A vegetarian and a former corporate board member accustomed to an air-conditioned office, Bala, as he is known to his friends and followers, is out of his element here. Do you know how I convinced my wife and my family, who are entrenched in middle-class values, to let me join politics I said, if nothing else, I will at least lose 10 kg, jokes the 49-year-old, halfway through a day-long padayatra. To win in this particularly tricky constituency where minorities account for over 20 per cent of the voter base, the AAP broom must dust away at its deepest, darkest corners.
What has the sitting MP been doing Corruption hai yahan Bala gingerly asks the fruit and flower sellers who rebuilt Russell Market all on their own. His small, high-energy campaign team does the rest of the proselytising. A silver-haired AAP supporter from the Muslim traders community reminds his friends that offering or accepting a bribe is haraam under Islam. Balas campaign manager Aditi Mohan, a former Army Major, talks in a measured voice about how the candidate had sacrificed his high-paying job at Infosys to work for you. People readily put on Aam Aadmi caps and murmur vows of support.
Mohammad Idrees Choudhury, a dry-fruit seller and general secretary of the Russell Market Traders Association, says all 2,000 traders here, and their families, will vote for AAP. We are sick of corruption and inaction, he says.
Elsewhere, young professionals walk up to Bala on the streets asking how they can volunteer and auto drivers tell him they are huge fans of Arvind Kejriwal. But its a battle fraught with tension here in Bangalore Central, where he is pitted against the sitting BJP MP PC Mohan, state Youth Congress president Rizwan Arshad, and the as-yet-unannounced JD(S) candidate. Mohan won the 2009 Lok Sabha elections the first since the constituency was carved out of Bangalore North and Bangalore South six years ago consequent to a split in the minority votes between the Congress and the JD(S). But barely a fortnight after deciding to join politics, Balakrishnan isnt ready to let opinion polls blunt his ambition. The political game has changed. Religion and caste dont matter anymore. There is big anger about mis-governance and corruption and opinion polls are not capturing the voice of the people on the ground, he says. I think the polls in Bangalore are going to be a big surprise.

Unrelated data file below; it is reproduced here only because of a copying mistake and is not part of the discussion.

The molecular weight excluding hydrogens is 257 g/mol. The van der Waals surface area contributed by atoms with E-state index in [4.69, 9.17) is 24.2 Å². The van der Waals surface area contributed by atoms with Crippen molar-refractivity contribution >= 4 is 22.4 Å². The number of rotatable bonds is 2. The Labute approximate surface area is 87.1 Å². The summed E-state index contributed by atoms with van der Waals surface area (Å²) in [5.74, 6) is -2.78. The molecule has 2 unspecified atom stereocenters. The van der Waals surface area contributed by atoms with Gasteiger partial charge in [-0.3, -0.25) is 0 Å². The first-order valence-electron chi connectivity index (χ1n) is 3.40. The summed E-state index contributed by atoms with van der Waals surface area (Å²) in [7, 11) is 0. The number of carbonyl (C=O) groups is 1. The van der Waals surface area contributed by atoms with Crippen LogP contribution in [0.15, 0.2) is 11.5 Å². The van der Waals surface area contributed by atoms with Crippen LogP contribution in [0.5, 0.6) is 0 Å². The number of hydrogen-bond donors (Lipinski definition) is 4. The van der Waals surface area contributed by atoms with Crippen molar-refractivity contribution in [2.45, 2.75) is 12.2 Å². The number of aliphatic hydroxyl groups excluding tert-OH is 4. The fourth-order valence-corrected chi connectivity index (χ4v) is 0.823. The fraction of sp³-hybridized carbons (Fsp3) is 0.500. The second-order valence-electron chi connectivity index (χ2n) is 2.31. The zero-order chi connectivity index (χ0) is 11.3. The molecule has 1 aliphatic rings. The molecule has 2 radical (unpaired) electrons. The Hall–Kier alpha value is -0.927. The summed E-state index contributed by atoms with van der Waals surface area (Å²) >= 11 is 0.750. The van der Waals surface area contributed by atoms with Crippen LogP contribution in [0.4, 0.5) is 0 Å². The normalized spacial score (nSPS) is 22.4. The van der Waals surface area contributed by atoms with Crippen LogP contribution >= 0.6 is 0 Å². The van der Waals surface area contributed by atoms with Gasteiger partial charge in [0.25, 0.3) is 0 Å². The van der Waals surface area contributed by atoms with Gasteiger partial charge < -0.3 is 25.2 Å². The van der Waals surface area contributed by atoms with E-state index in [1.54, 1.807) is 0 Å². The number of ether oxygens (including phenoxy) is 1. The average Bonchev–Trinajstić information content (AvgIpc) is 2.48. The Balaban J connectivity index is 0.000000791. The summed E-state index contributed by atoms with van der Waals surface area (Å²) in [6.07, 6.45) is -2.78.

At his new, yet-to-be-furnished campaign office on Hosur Road incidentally, it connects the city to the Infosys campus the backend technology team is excited about the projections they have extrapolated from the Delhi assembly elections. Using statistical models, we compared wards in Delhi where the party did well to wards with similar demographics in Bangalore and the outlook looks good, says Shailesh, the campaign technology manager who worked under Balakrishnan at Infosys.
Having just launched a website, aapkabala.com, and a social media campaign, the 15 to 20 core campaign team members are applying finishing touches to volunteer-developed IT systems that are already in use for managing the day-to-day campaign, the pool of volunteers and the flow of donations. Several web apps, payment gateway integration, jingles and ads will soon be added to the digital infrastructure that has been developed by supporters across the world, including from Silicon Valley.
Bala makes it clear that his campaign will not involve bombarding people with too many ads on social media a veiled reference to his former colleague Nandan Nilekanis high-profile campaign in Bangalore South on a Congress ticket. As long as you say the right things, people will be glued to you.
Like Nilekani, Balakrishnan is obviously more at ease conversing in English and connecting with the urban middle class rather than a plebeian Bangalore. People have told me I dont look like a politician. I am a normal person, we all are, he says.
Born in Vellore, Tamil Nadu, to a local DMK politician and corporator, he went to college in Chennai and eventually moved to Bangalore in 1985. A meeting with Arvind Kejriwal inspired him to plunge into politics, he says.
Bala is a quick decision maker, and a very organised person, says Aditi Mohan, the lone woman driving the campaign who was herself a contender for the AAP ticket from Bangalore Central. She compares it to the time during the Kargil war when she led a convoy loaded with ammunition in the dead of night. I was the only woman. And everyone trusted me with their lives. I get the same feeling now, she says.
Sure enough, Bala hangs on to her every word. At dusk, she calls for a break and he gratefully rests his legs. If an idea is good, it will attract all the young, good talent there is. Just like at Infosys, he says, with a knowing smile.